STRUCTURE: A London commissioning consortium has complained to the Co-operation and Competition Panel about a merger that would create the biggest provider organisation in England.
Barts and the London, Whipps Cross and Newham University Hospital trusts are working on becoming a combined organisation with a turnover in excess of £1bn.
City and Hackney East London Integrated Care wrote to the CCP, saying: “We are extremely concerned about the impact of the merger in creating a monopoly provider.”
The group, which represents 32 practices and serves a population of 220,000, asked the trust how it “would ensure the savings the merger should realise wouldn’t make admin systems – e.g. booking etc – worse than it already is”.
It also queried “what the building rationalisation plan would look like and how you would ensure the organisation wasn’t so big and unwieldy that this compromised clinical service delivery and it became in effect too large”.
The GPs also asked for the trusts to give “assurances that there are no plans to change the current clinical collaboration between the three hospitals with Homerton Hospital” – its likely main competitor in the area for general services if the merger goes ahead.
Dr Lucy Moore, integration director across the three trusts, and Whipps Cross chief executive, said: “This is a very new merger and we are talking to all stakeholders, which includes ongoing discussions with clinical commissioning groups [as consortia are set to become].
“The issues identified by this group of GPs are very helpful for the planning process and will be addressed in the full business case, which is due to be published later this year.”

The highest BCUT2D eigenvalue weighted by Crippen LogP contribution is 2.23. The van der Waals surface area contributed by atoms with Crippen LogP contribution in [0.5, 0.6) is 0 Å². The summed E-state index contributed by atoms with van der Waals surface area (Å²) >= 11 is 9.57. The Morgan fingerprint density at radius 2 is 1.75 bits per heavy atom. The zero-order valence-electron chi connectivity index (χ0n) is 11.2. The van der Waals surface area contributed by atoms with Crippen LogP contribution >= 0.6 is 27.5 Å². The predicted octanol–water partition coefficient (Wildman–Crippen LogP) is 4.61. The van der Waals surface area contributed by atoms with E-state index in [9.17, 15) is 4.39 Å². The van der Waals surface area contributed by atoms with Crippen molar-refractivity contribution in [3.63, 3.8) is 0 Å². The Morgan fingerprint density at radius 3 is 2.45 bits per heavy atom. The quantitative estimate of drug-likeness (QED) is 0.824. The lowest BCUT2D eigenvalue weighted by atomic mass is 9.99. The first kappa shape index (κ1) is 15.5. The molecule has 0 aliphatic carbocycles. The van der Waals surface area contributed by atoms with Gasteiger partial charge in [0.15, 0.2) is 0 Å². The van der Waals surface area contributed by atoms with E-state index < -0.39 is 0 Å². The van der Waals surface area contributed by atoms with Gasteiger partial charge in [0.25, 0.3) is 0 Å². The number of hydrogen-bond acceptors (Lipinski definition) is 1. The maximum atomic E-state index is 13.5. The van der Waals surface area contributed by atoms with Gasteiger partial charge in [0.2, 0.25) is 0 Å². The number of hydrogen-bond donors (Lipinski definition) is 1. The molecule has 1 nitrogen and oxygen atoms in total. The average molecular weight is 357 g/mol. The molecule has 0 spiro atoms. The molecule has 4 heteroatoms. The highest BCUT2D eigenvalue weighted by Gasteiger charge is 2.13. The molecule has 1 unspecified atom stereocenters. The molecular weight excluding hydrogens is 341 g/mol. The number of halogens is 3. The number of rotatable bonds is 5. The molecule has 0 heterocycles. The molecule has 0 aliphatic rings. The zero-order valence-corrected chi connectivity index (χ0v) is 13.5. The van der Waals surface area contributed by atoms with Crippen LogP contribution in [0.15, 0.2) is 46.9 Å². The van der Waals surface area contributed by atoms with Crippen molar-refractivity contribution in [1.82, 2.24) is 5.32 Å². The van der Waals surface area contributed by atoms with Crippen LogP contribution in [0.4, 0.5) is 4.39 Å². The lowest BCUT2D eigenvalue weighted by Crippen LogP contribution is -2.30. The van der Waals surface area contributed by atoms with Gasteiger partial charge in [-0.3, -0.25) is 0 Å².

The CCP is due to decide by 27 July whether it needs to open a more detailed investigation into whether the proposal breaches competition rules.
All three of the trusts face different financial problems.
Barts and the London has the biggest private finance initiative arrangement in the country and is due to start repaying £100m+ a year in unitary payments from 2012-13.
Whipps Cross still owes the Department of Health £33.5m from loans made to it over the past five years, £20.8m of which were made in 2010-11.
A recent NHS London document on “challenged trusts” said Whipps also owed £26m locally.
Newham University Hospital borrowed £5m from the DH in 2010-11 and owes another £1m, according to the same document.
The three organisations most recent turnovers were £686m, £244m and £164m respectively.
A plan for University College London Hospitals Foundation Trust to acquire the specialist heart and cancer facilities at Barts was abandoned last year.
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